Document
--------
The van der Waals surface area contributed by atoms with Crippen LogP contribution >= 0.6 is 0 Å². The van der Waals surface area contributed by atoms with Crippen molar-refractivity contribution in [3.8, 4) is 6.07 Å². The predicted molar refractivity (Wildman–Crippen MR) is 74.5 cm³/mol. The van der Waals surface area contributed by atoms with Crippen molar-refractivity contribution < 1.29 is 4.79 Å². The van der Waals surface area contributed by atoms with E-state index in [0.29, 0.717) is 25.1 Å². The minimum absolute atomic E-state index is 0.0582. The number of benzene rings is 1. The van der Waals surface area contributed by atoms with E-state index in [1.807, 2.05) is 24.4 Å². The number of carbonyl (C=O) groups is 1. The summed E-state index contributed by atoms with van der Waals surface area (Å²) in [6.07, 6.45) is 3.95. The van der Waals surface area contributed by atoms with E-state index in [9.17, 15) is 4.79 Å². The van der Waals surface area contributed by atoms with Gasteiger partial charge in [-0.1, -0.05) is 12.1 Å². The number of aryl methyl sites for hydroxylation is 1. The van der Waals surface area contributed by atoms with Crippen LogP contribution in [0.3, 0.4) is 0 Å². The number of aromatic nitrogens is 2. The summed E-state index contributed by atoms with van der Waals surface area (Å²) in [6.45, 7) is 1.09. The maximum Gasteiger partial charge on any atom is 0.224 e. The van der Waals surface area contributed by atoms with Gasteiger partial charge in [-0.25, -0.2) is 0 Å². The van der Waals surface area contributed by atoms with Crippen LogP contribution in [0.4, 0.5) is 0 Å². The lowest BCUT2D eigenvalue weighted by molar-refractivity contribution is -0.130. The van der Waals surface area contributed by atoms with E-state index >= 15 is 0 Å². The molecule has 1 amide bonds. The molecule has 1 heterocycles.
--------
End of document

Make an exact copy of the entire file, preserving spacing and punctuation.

The van der Waals surface area contributed by atoms with Crippen LogP contribution >= 0.6 is 0 Å². The van der Waals surface area contributed by atoms with Crippen molar-refractivity contribution in [3.8, 4) is 6.07 Å². The predicted molar refractivity (Wildman–Crippen MR) is 74.5 cm³/mol. The van der Waals surface area contributed by atoms with Crippen molar-refractivity contribution < 1.29 is 4.79 Å². The van der Waals surface area contributed by atoms with E-state index in [0.29, 0.717) is 25.1 Å². The minimum absolute atomic E-state index is 0.0582. The number of benzene rings is 1. The van der Waals surface area contributed by atoms with E-state index in [1.807, 2.05) is 24.4 Å². The number of carbonyl (C=O) groups is 1. The summed E-state index contributed by atoms with van der Waals surface area (Å²) in [6.07, 6.45) is 3.95. The van der Waals surface area contributed by atoms with E-state index in [9.17, 15) is 4.79 Å². The van der Waals surface area contributed by atoms with Gasteiger partial charge in [-0.1, -0.05) is 12.1 Å². The number of aryl methyl sites for hydroxylation is 1. The van der Waals surface area contributed by atoms with Crippen LogP contribution in [0.3, 0.4) is 0 Å². The number of aromatic nitrogens is 2. The summed E-state index contributed by atoms with van der Waals surface area (Å²) in [6.45, 7) is 1.09. The maximum Gasteiger partial charge on any atom is 0.224 e. The van der Waals surface area contributed by atoms with Gasteiger partial charge in [-0.25, -0.2) is 0 Å². The van der Waals surface area contributed by atoms with Crippen LogP contribution in [0.4, 0.5) is 0 Å². The lowest BCUT2D eigenvalue weighted by molar-refractivity contribution is -0.130. The van der Waals surface area contributed by atoms with E-state index >= 15 is 0 Å². The molecule has 1 amide bonds. The molecule has 1 heterocycles.